Until last week I had never heard of One Direction, but then of course they came to Sydney and the entire city lost its shit. Despite the fact that boy bands became extinct in the late 90s, the debut album from the former X-Factor contestants, Up All Night, is currently sitting at peak position on the ARIA album charts, and will probably be there for a while.
The album itself is a mixed bag. A good boy band song has to pack a punch – it should have a pounding hook, dramatic production, and ideally should include a killer call and response section a la ‘Everybody (Backstreet’s Back)’. But Up All Night isn’t really a boy band album – it’s more a collection of mid-tempo high school love songs. While at times these can be mind-numbingly repetitive, they can also be insanely catchy. For instance, while most of the album is made up of inoffensive soft-rock, every now and then the boys break out into a year-six disco style dance track. The first few seconds of ‘Everything About You’ sounds like it’s leading into unbearable club techno, but then glides into gloriously cheesy Eurodance. By far the best song on the album is the seventh track, ‘Tell Me a Lie’ (co-written by none other than fellow talent show alumni, Kelly Clarkson) which features an uber funky guitar lick and one of Clarkson’s patented powerhouse-pop choruses. These are the songs where things seem to work best – when they crank up the electric guitar, forget about the barbershop harmonies, and smash out a fist-pumping pop anthem.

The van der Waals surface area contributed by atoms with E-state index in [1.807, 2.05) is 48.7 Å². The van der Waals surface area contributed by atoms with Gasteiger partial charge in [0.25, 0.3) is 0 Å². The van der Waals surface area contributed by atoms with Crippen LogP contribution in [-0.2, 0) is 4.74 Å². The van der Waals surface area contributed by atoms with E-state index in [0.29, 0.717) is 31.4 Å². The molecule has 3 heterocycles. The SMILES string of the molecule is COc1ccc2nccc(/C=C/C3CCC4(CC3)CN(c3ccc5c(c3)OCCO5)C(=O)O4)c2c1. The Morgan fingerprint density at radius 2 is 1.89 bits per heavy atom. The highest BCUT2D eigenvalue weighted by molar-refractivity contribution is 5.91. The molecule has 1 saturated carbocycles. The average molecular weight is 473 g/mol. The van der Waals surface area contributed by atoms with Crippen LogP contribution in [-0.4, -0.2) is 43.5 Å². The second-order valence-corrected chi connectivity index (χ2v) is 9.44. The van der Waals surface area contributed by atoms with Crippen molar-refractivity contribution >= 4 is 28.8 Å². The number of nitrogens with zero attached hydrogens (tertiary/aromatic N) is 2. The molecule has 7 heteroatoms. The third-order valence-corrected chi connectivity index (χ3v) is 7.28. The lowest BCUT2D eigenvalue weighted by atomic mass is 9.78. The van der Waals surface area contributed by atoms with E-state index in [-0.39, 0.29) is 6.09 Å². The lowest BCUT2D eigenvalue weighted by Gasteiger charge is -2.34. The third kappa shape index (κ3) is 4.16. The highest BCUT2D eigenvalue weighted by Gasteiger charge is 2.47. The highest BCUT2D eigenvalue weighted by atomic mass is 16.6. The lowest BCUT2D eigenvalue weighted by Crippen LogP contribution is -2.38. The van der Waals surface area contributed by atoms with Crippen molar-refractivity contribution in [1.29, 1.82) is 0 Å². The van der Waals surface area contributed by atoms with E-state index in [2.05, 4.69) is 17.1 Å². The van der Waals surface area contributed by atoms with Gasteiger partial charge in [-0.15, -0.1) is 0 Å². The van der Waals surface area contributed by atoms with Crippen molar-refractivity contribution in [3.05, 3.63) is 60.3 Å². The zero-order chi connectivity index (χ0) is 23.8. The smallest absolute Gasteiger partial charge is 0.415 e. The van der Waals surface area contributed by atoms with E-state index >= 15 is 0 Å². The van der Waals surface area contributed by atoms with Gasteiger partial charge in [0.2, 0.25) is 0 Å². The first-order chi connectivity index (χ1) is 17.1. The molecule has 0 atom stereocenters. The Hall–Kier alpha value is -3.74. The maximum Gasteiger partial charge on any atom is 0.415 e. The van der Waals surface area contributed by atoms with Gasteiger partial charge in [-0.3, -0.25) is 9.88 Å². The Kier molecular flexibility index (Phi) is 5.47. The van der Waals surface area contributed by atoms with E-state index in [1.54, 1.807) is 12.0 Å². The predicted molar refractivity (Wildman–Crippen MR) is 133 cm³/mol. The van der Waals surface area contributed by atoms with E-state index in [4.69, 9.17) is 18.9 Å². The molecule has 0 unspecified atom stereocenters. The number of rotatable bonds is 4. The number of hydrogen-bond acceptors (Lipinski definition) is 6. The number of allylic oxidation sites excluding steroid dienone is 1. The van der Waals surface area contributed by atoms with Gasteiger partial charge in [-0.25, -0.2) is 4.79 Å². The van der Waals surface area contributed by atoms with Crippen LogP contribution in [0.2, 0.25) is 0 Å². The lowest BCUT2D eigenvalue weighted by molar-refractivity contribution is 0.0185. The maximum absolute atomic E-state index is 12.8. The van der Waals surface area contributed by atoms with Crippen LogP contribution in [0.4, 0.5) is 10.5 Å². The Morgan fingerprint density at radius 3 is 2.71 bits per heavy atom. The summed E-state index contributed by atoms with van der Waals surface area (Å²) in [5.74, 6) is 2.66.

The lyrics are predictably sugary (I’m only thinking ‘bout this girl I’m seeing / I hope she’ll wanna kiss me back) but every now and then something weird creeps in, e.g. ‘If I look inside your brain / I would find lots of things.’ Similarly, the messages behind some of these songs are kind of bizarre, as in the lead single ‘What Makes You Beautiful’ which can best be summarised as ‘you think you’re ugly, and that’s why I think you’re not ugly.’ But you know, small matters.
As far as bubblegum pop goes, Up All Night is a pretty solid offering. Its only problem is that it’s probably not that memorable. One Direction seems to me like 2012’s version of the Jonas Brothers: huge for about ten minutes, and then gone forever. In the meantime though, get used to hearing them on the radio – I think they’re kind of popular.